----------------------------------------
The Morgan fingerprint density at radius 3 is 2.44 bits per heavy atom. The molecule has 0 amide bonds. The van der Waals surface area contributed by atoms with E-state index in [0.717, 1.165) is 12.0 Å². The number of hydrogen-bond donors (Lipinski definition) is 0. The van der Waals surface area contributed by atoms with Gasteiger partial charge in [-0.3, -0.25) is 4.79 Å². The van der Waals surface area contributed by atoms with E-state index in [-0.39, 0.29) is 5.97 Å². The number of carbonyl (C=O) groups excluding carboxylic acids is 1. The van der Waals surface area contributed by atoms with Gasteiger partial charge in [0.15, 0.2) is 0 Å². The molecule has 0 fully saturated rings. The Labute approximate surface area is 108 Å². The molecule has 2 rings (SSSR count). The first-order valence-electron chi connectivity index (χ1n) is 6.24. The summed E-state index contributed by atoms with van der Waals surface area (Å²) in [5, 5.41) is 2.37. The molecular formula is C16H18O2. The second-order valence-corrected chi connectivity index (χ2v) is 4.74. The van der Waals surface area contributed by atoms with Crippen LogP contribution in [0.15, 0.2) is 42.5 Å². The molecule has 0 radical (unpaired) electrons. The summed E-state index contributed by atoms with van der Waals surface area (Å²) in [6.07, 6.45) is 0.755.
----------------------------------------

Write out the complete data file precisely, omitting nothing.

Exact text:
The Morgan fingerprint density at radius 3 is 2.44 bits per heavy atom. The molecule has 0 amide bonds. The van der Waals surface area contributed by atoms with E-state index in [0.717, 1.165) is 12.0 Å². The number of hydrogen-bond donors (Lipinski definition) is 0. The van der Waals surface area contributed by atoms with Gasteiger partial charge in [-0.3, -0.25) is 4.79 Å². The van der Waals surface area contributed by atoms with E-state index in [-0.39, 0.29) is 5.97 Å². The number of carbonyl (C=O) groups excluding carboxylic acids is 1. The van der Waals surface area contributed by atoms with Gasteiger partial charge in [0.15, 0.2) is 0 Å². The molecule has 0 fully saturated rings. The Labute approximate surface area is 108 Å². The molecule has 2 rings (SSSR count). The first-order valence-electron chi connectivity index (χ1n) is 6.24. The summed E-state index contributed by atoms with van der Waals surface area (Å²) in [5, 5.41) is 2.37. The molecular formula is C16H18O2. The second-order valence-corrected chi connectivity index (χ2v) is 4.74. The van der Waals surface area contributed by atoms with Crippen LogP contribution in [0.15, 0.2) is 42.5 Å². The molecule has 0 radical (unpaired) electrons. The summed E-state index contributed by atoms with van der Waals surface area (Å²) in [6.07, 6.45) is 0.755.